From: param on
I hope your problem something like:
fun1() -> fun1.a
fun1() [new version of fun1] -> fun2.a
third party shared library links with fun2.a ->
your executable links with both fun1.a and -> abc
So, when abc gets loaded into memory, it would have two definition for
fun1 in memory, but when the member functions of
the shared library make calls to fun1, it always refer/invoke the
first definition of the fun1.

If that is your problem, linker option "--exclude-libs <<list of
archives>>" would help you to solve the problem. It stops the linker
to export the symbols from archive.

From: Rainer Weikusat on
anirudh <ani.purkar(a)> writes:
> On Nov 27, 8:46�pm, Rainer Weikusat <rweiku...(a)> wrote:
>> anirudh <ani.pur...(a)> writes:
>> [...]
>> > Actually I have an executable which is statically liked to a �third
>> > party library say "ver1.a" and also uses a third party ".so" �file
>> > which is again linked with same �library but different version say
>> > "ver2.a". Problem is implementation of both these versions is
>> > different. At the beginning, when executable is loaded, symbols from
>> > "ver1.a" will get exported to global symbol table. Now whenever ".so"
>> > is loaded it will try to refer to symbols from ver2.a, it will end up
>> > referring to symbols from "ver1.a" which were previously loaded.Thus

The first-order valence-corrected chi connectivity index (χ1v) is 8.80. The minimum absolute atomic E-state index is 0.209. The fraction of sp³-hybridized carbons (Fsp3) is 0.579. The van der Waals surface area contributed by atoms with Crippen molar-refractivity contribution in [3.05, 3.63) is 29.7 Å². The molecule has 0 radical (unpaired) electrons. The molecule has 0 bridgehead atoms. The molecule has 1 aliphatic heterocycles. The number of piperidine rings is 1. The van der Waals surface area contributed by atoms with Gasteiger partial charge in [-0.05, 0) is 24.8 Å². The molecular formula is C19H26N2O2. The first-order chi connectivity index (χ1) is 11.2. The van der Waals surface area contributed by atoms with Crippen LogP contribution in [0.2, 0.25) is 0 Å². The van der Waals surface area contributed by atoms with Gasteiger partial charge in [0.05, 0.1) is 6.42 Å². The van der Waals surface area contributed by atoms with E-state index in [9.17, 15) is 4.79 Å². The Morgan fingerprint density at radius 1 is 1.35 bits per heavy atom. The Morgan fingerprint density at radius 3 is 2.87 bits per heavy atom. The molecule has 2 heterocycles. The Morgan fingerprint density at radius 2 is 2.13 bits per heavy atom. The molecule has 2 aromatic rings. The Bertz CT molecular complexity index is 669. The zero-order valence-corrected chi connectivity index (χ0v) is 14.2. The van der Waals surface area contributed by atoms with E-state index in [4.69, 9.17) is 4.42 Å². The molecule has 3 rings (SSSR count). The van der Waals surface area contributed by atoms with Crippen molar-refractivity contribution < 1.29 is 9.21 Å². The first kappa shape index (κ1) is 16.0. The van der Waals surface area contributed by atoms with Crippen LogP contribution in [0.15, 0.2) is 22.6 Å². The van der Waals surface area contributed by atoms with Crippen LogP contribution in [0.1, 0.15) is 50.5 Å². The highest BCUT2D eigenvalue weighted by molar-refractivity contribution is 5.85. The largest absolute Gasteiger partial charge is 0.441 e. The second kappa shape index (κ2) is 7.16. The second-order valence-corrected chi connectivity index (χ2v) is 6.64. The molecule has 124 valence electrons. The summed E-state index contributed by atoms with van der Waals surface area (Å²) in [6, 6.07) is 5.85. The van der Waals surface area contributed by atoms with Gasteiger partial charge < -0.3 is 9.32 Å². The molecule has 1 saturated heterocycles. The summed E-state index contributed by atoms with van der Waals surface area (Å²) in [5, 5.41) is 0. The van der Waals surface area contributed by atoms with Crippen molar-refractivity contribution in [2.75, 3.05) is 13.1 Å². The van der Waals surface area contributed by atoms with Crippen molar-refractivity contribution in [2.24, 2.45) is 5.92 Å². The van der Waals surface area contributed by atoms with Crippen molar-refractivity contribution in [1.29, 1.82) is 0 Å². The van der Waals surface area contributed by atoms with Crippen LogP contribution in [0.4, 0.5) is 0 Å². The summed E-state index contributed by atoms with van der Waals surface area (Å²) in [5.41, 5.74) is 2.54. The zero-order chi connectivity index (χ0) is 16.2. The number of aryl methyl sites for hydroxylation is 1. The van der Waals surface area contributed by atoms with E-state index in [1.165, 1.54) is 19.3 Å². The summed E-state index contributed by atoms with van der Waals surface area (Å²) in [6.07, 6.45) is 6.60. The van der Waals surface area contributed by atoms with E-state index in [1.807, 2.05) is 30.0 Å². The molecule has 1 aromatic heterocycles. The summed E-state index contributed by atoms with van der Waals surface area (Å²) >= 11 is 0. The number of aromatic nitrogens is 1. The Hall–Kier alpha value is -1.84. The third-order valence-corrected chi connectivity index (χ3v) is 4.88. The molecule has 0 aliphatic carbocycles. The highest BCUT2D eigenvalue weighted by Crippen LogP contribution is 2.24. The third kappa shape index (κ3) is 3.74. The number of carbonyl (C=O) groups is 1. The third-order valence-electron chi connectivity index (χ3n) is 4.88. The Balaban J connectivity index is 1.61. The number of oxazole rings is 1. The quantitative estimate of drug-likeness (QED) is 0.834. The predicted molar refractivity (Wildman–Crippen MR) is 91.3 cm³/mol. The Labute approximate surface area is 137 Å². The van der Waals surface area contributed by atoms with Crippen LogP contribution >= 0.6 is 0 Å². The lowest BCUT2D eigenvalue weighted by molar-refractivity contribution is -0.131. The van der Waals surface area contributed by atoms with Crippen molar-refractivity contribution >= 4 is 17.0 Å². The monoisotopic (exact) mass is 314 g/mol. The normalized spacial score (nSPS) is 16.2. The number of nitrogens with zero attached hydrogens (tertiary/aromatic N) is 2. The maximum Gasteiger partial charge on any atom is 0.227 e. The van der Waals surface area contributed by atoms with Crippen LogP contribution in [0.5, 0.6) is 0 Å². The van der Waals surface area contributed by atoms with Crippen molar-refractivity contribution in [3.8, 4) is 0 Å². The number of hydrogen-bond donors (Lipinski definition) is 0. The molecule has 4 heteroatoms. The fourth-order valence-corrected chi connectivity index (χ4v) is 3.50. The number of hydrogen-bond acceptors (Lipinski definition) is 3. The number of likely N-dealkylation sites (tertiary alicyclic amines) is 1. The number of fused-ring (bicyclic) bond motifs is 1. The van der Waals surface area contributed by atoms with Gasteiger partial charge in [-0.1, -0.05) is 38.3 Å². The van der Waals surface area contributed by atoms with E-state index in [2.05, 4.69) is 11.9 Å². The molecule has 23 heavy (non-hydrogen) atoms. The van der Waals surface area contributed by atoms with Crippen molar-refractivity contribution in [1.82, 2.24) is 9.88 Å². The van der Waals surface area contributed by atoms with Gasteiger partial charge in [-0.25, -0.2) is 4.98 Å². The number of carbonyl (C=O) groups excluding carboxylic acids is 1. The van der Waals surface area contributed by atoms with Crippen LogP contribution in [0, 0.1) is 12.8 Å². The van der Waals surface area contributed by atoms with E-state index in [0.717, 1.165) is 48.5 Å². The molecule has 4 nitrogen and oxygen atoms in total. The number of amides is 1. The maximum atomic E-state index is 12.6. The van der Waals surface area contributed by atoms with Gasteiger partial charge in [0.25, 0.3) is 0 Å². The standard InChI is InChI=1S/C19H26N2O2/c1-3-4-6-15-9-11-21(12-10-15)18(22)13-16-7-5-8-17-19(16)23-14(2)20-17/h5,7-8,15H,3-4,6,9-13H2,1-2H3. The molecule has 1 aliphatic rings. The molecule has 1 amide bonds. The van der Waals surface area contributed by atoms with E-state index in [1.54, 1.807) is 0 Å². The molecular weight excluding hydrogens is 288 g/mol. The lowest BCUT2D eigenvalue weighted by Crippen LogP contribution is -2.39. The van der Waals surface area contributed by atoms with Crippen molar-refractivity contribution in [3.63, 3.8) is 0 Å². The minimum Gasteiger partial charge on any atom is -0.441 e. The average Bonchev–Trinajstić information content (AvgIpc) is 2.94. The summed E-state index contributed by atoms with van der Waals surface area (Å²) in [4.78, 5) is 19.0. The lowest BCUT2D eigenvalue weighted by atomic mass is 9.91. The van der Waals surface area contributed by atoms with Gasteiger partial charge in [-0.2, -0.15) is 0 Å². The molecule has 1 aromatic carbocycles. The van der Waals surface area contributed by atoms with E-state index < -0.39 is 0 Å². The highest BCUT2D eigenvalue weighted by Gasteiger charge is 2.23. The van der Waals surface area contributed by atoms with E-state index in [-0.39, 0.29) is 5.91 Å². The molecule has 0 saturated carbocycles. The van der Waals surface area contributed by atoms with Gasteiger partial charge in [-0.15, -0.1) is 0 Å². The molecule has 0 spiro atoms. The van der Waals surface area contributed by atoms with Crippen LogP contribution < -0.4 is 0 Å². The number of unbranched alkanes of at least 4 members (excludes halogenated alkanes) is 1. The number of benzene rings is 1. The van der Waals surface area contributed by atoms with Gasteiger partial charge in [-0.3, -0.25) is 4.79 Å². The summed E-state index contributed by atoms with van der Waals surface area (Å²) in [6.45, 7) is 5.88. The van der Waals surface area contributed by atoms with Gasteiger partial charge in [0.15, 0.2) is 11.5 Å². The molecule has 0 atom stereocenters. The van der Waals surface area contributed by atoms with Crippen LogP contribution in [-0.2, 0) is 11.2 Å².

>> > crashing our binary.
>> This doesn't make sense. Linking with an ar-archive happens completely
>> at link time: The referenced archive members are copied into the
>> binary and their addresses are resolved statically. There is no
>> runtime symbol lookup.
> Hi Rainer,
> But here we have two components..
> a) an executable binary with symbols from ver1.a
> b) a third party .so with symbols from ver2.a.
> This third party .so file is dynamically linked with the executable.

If the so-file has been statically linked with an ordinary ar-archive,
as your statement suggests (the ver2.a-file) then it won't to any
symbol lookups at runtime for anything which was contained in ver2.a
because the references will have been resolved at link time. That's
why it is called 'statically linked'. If there is a symbol conflict,
that must come from two different versions of something with one
version being linked dynamically to the .so-file and the other
dynamically to the executable (or the executable purposely providing a
particular 'dynamic symbol' which replaces one which would otherwise
have been found in one of the libraries the .so-file was linked with).

Maybe helpful: A list of 'dynamic symbols', both provided and required
by some file, can be displayed with nm -D <filename>.
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